There were other issues with the McNair estate. He had purchased a home for his mother. The problem is, it was only titled in his name. That means that the house remained part of his estate when he died, when it was then transferred to the wife’s name. McNair probably intended for that home to be given to his mother, but without a Will, his wishes were subverted. What happened next? Well, McNair’s wife decided that her mother-in-law should pay $3,000 a month in rent. His mom chose to move out. But to add insult to injury, the wife sued the woman because of property she said was removed from the home. Property that allegedly cost $50,000. Something tells me that if McNair knew all of this went on in full view of the public, he would have written a Will.

How to Plan a Will When You’re Young

If you’re a young person planning to write a Will, FastWill can help you do it in just minutes. The best way to plan is to start simply, by thinking about the property you own and who you want to inherit the property. Some young people think that if they don’t own a home there are no real assets to speak of. But you have to think more expansively than just real estate. Your car has value, as do your bank and retirement accounts. Your cryptocurrency accounts are also assets. Also, consider things you just collect because you love them. This could be an expensive sneaker collection, a collection of autographs, or signed first editions. Whatever they are, consider that they at least have sentimental value to you and you might want to say who gets them. They also probably have monetary value.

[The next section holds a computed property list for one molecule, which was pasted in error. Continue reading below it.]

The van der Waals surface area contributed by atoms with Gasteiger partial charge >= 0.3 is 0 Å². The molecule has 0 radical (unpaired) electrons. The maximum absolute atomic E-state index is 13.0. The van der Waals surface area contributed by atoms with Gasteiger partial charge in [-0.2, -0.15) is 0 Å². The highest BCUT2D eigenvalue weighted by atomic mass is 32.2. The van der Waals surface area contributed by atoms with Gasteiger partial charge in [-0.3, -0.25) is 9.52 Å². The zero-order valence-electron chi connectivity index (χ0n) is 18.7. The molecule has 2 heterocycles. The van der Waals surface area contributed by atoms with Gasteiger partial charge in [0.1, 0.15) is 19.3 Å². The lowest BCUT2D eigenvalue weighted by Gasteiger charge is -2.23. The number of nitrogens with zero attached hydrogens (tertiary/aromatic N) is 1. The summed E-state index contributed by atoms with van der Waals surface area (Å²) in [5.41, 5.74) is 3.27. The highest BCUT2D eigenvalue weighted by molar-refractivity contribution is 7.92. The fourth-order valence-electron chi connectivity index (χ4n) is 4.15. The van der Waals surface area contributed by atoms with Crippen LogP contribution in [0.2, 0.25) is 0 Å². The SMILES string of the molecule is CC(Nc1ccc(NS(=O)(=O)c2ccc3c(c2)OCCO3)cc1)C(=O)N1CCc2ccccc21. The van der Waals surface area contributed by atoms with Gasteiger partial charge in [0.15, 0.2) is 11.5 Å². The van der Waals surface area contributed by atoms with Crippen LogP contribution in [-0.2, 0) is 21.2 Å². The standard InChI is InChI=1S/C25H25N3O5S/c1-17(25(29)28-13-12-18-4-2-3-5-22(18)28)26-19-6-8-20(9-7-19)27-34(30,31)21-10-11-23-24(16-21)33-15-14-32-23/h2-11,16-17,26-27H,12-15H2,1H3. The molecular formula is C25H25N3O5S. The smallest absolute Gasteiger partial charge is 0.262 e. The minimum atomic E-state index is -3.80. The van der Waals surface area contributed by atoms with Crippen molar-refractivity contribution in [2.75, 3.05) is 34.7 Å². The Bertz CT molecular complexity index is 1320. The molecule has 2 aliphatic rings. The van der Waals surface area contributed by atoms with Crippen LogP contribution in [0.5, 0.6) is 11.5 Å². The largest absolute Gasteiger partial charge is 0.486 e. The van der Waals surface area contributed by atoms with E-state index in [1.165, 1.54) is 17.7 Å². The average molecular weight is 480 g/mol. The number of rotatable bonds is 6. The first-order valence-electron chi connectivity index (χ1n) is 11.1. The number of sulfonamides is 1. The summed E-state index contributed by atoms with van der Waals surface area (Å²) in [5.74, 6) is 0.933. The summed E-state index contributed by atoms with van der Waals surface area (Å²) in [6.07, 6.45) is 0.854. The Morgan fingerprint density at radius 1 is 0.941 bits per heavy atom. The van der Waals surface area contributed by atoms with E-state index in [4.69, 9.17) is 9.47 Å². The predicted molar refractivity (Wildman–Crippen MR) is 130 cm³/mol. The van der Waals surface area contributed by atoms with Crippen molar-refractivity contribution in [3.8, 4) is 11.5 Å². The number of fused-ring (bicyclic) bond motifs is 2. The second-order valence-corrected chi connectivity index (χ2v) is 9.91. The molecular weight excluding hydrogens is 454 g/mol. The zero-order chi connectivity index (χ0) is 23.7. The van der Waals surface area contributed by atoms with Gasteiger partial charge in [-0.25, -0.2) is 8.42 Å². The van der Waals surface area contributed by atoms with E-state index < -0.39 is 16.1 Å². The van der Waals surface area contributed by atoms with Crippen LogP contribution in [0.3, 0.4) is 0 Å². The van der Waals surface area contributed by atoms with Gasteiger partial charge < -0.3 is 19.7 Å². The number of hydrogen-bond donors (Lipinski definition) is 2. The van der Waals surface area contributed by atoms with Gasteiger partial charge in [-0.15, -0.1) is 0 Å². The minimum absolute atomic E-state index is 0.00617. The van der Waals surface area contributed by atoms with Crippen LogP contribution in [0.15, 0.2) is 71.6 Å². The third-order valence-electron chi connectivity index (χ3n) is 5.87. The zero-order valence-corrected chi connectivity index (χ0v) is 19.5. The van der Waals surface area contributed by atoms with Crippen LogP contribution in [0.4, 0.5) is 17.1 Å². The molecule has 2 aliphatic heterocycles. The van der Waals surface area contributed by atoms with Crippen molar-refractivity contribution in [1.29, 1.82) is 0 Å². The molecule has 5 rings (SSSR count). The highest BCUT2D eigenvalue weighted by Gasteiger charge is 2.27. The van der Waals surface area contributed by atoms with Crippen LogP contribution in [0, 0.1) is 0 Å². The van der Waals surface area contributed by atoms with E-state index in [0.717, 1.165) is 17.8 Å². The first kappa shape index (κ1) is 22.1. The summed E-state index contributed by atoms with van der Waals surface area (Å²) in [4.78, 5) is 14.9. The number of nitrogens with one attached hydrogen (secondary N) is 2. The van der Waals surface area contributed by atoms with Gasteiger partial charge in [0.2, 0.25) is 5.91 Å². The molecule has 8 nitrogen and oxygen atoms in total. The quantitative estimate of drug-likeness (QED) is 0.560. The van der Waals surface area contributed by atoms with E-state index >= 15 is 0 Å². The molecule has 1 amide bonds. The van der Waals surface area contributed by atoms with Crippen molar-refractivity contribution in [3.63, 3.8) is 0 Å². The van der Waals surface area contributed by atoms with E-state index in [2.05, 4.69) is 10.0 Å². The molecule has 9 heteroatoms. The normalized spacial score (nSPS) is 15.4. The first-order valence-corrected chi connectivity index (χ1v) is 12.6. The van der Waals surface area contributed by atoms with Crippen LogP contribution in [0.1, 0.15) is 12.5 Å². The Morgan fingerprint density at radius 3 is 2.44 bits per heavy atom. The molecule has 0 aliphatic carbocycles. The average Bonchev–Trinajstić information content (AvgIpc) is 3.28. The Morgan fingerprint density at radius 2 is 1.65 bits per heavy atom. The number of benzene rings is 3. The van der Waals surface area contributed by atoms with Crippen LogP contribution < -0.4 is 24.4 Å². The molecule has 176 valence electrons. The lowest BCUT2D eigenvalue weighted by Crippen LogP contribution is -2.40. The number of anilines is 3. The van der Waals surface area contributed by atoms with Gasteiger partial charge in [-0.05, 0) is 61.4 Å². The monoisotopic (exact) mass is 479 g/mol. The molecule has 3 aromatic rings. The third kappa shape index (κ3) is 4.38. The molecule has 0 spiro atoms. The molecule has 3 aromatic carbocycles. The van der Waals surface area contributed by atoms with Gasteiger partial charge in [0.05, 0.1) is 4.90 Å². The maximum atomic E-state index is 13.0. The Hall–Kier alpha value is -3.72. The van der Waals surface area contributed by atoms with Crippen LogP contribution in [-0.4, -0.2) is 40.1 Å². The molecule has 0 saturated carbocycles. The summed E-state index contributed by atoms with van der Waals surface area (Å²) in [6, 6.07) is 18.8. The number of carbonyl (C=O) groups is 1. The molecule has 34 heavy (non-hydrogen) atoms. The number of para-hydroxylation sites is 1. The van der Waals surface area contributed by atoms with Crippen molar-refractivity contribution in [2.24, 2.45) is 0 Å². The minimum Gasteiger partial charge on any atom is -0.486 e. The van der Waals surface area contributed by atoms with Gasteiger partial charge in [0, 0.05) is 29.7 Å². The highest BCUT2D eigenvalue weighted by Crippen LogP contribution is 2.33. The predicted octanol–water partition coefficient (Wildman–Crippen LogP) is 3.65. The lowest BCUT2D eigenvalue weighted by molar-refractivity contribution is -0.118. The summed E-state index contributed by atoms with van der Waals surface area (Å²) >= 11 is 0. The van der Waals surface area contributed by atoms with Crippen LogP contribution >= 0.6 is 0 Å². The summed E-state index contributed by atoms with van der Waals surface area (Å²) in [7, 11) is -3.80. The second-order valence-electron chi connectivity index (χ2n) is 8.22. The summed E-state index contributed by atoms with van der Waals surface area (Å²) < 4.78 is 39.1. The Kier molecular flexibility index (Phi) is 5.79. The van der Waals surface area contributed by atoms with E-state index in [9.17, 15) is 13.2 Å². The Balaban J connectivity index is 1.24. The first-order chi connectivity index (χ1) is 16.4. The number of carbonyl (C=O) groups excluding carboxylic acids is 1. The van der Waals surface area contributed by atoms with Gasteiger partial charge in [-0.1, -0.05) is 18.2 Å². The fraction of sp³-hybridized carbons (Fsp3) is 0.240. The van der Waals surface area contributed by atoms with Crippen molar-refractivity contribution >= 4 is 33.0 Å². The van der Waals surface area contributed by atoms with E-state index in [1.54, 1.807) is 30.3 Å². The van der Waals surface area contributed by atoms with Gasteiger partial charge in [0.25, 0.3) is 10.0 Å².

State law dictates that if you’re married, your spouse will inherit your estate. Your children might also be entitled to a share, although that will be managed by an adult. If you aren’t married and don’t have a child, you’ll have to pick heirs. As for who will inherit your assets, can be a person, like a family member or friend, or you can give it to an organization, like a charity. 

The second thing you will do is identify the person who you want to serve as Executor. This can be any person who you trust, like a family member, friend, or professional. If you can’t think of anyone, you can ask the court to appoint a professional Executor.

If you are young but have a child, then you need to name a Guardian for the child. Usually the court appoints your child’s other parent as the Guardian and a lot would have to happen for that not to be the case. But you should still express your preference for an alternative person just in case the other parent is no longer around or can’t properly care for the child. 

An advance directive is a formal legal document that is authorized in all 50 states. It only becomes necessary when you are too ill to make decisions for yourself. You can easily change or revoke an advanced directive whenever you want. 

Writing an Advanced Directive

You should also consider making an advanced directive or health care power of attorney. These are documents that make sure doctors and nurses know your wishes in the event you are still alive but can’t make financial or medical decisions for yourself. Having an advanced directive, which is sometimes known as a “Living Will”, is a good idea for anyone, but especially for young people who might be involved in dangerous activities, like extreme sports. You have a right to as many therapies and medical interventions as you want or need. Some people would want to try absolutely every therapy, no matter how dubious, if they were too incapacitated to communicate. Others would absolutely not want certain medical interventions.